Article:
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Glycogen Storage Disease      

Common names or abbreviations:

bulletGlycogen storage disease
bulletglycogenoses

Description or definition:

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Glycogen storage diseases are also called glycogenoses.   The conditions are very rare and involve an inherited absence or deficiency of enzymes responsible for releasing glycogen as it is needed by the body during exercise and/or between meals.  The body needs glucose in order to perform everyday functions.  The stored form of glucose is called glycogen.  When glucose is needed by the body, glycogen is released and broken down by an enzyme in the liver.  With glycogen storage disease, glycogen is formed, but not released.  Therefore, it continues to be stored in the liver, causing liver enlargement and other problems resulting from the body’s need for glucose.
 

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The three glycogen storage diseases (GSD) most often reported in dogs are: Type I. GSD; Type II GSD, and Type III GSD.

Symptoms:

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Types I and III GSD directly affect the liver.  Clinical signs for both include muscle tremors, lack of coordination, retarded growth, hepatomegaly (abnormal enlargement of the liver), progressive abdominal distention as a result of hepatomegaly, hypoglycemia (low blood sugar), seizures, and weakness and depression due to hypoglycemia.  Type I. GSD is most often seen in toy breed puppies, and symptoms are present between 6 and 12 weeks of age.  Type III GSD is most often seen in German Shepherds and Akitas.  Symptoms of muscular weakness and exercise intolerance has been noted at around 2 months of age.  Type II. symptoms include progressive muscle weakness, frequent vomiting and regurgitation, megaesophagus (abnormal enlargement of the lower portion of the esophagus), dysphonia (hoaresness, difficulty in barking or vocalizing), persistent panting, cardiac abnormalities.  The symptoms begin to appear at about 6 months of age, are progressive, and death usually occurs before two years of age.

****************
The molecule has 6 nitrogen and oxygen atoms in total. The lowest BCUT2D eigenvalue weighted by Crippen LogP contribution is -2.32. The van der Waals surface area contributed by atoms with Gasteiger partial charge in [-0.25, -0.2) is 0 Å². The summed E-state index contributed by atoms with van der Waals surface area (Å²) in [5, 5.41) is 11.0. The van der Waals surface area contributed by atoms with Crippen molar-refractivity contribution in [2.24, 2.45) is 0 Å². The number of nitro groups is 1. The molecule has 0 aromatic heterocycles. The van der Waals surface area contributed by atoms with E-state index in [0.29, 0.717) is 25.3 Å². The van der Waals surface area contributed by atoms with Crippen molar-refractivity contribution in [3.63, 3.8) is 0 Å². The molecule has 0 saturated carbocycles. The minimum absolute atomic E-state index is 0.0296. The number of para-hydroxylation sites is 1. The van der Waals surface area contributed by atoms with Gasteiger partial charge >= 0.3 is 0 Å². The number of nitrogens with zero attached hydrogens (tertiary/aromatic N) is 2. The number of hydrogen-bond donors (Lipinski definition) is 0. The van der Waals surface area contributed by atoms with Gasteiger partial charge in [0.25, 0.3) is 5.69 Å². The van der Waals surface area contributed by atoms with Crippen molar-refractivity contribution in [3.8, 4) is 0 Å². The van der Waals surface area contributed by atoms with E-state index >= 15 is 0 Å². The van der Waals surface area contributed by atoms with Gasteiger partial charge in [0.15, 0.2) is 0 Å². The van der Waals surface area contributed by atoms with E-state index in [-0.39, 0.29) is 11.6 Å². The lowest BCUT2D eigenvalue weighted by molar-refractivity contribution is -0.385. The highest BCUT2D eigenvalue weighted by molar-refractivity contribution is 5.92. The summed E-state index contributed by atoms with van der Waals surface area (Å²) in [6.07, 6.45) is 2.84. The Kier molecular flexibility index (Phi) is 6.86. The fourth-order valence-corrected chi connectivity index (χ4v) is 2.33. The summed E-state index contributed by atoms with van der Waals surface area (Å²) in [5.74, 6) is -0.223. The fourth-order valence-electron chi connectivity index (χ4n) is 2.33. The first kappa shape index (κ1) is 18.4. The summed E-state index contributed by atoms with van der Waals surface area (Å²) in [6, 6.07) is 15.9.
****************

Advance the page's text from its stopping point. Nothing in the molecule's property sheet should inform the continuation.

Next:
Diagnosis:

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Diagnosis can be made by a series of biopsies.

Treatment:

Many aspects of the GSD diseases are still poorly understood, and there are no cures.  Treatment is aimed at alleviating symptoms through use of frequent small meals of high‑carbohydrate food, and administration of glucose therapy.  Although sometimes the condition can be maintained through careful, and very controlled nutrition, unfortunately, the prognosis for many animals with GSD is poor and most succumb to these diseases at a young age.

Links to sites about this disease:

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http://www.ivis.org/special_books/Braund/braund18/chapter_frm.asp?LA=1

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http://www.upei.ca/~cidd/Diseases/nervous%20system%20disorders/lysosomal%20storage%20diseases.htm

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http://www.merckvetmanual.com/mvm/index.jsp?cfile=htm/bc/25628.htm

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http://www.mesavet.com/library/gsd.htm

This summary provided by:

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Jessica S

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Wildfire Kennel

 

 

Dedicated to improving the health of ISSR Shiloh Shepherds.

 


Copyright © 1998 - 2009. Shiloh Shepherd Dog™ Club of America.
All rights reserved. Revised: January 2008

The information on this website was written by ISSR breeders and other concerned individuals, however we are are NOT veterinarians. This information is being provided as a general overview, from information we were able to find about each disease through our own research. These summaries are not intended to be relied upon as medical or veterinary advice, nor do we consider ourselves experts in the veterinary field or in any of these conditions. While we do our best to provide the most up to date information, new research is constantly being done on these diseases. We recommend that you do further study and talk to your veterinarian on any topics you see here, as we cannot guarantee that the information posted here is the most current information available.  This site was originally designed and maintained by Debbie Knatz.